Be open about drug failures to speed up research
peter.suber's bookmarks 2018-11-16
"It can take 20 years or more to get a drug to market, from testing compounds in animals to running late-stage (phase III) clinical trials in thousands of subjects. More than 80% of drugs that are tested in humans fail to demonstrate safety and efficacy1 (see ‘High failure rate’); the rate for Alzheimer’s treatments is estimated at more than 99%2 (see ‘Alzheimer’s drug attrition’).
Yet the data behind these failures are generally not seen by regulators, or considered deeply by anyone outside the company sponsoring the trial. Without this information, learning is unlikely....
Initiatives for private companies to share biomedical data and ideas have expanded in the past decade. Some, such as the Biomarkers Consortium and the Structural Genomics Consortium, bring together many companies and academics to design experiments for the benefit of the community, such as identifying disease markers or characterizing tool compounds to understand how target proteins work. Others ask companies and academic groups to pool data in a common repository. For instance, the Project Data Sphere Initiative is a platform to share de-identified data from people who were enrolled in the control, placebo or even experimental arms of more than 180 cancer trials....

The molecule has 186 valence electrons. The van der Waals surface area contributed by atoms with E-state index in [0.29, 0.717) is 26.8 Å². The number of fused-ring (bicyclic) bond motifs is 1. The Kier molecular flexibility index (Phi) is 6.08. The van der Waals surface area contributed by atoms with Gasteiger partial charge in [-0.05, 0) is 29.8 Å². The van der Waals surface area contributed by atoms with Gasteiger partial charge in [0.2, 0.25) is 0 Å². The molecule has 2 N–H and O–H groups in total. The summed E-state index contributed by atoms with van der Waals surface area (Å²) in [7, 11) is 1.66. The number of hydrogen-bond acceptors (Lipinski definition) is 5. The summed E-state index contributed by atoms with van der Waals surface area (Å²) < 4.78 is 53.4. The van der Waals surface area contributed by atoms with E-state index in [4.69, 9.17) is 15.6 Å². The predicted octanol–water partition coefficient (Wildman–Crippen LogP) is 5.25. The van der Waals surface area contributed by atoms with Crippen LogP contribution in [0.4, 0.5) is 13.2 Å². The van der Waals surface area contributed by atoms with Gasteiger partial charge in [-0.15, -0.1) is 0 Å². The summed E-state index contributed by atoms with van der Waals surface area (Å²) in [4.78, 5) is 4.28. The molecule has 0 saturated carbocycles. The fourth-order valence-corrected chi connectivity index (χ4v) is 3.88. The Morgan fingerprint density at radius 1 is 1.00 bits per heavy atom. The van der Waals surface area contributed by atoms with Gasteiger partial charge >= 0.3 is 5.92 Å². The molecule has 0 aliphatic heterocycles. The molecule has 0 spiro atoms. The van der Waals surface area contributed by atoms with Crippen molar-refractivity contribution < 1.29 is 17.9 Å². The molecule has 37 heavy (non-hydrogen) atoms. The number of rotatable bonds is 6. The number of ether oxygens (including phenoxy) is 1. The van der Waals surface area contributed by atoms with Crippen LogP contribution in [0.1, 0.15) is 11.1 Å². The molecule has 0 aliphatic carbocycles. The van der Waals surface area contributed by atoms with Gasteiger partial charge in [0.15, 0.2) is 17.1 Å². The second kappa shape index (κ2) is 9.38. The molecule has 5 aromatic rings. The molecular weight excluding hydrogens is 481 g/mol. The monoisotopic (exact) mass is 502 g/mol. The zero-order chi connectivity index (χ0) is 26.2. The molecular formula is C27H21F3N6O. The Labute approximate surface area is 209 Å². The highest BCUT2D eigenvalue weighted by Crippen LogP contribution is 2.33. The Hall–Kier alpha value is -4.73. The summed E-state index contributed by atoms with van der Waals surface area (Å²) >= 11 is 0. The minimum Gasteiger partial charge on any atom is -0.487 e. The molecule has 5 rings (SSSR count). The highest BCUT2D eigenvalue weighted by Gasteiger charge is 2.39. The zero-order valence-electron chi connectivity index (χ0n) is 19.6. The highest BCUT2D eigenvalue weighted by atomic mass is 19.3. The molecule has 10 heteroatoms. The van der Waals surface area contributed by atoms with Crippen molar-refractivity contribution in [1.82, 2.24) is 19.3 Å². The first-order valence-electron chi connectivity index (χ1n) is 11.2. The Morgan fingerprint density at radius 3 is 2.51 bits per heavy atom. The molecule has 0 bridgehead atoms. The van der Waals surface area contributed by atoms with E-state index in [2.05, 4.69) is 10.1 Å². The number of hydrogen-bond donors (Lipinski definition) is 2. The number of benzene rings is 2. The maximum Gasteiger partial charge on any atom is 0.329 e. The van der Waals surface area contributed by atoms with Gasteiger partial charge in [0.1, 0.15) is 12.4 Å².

Information that is not shared is arguably the most important: data that failed to meet drug developers’ hopes are most likely to help progress. Large clinical trials are multimillion-dollar experiments to validate a hypothesis that an experimental drug will be effective and safe. Results that go against these expectations must be made available to refine hypotheses and to elaborate alternative ones.
Data from negative research can reveal whether a trial adequately tested the intended hypothesis. ..."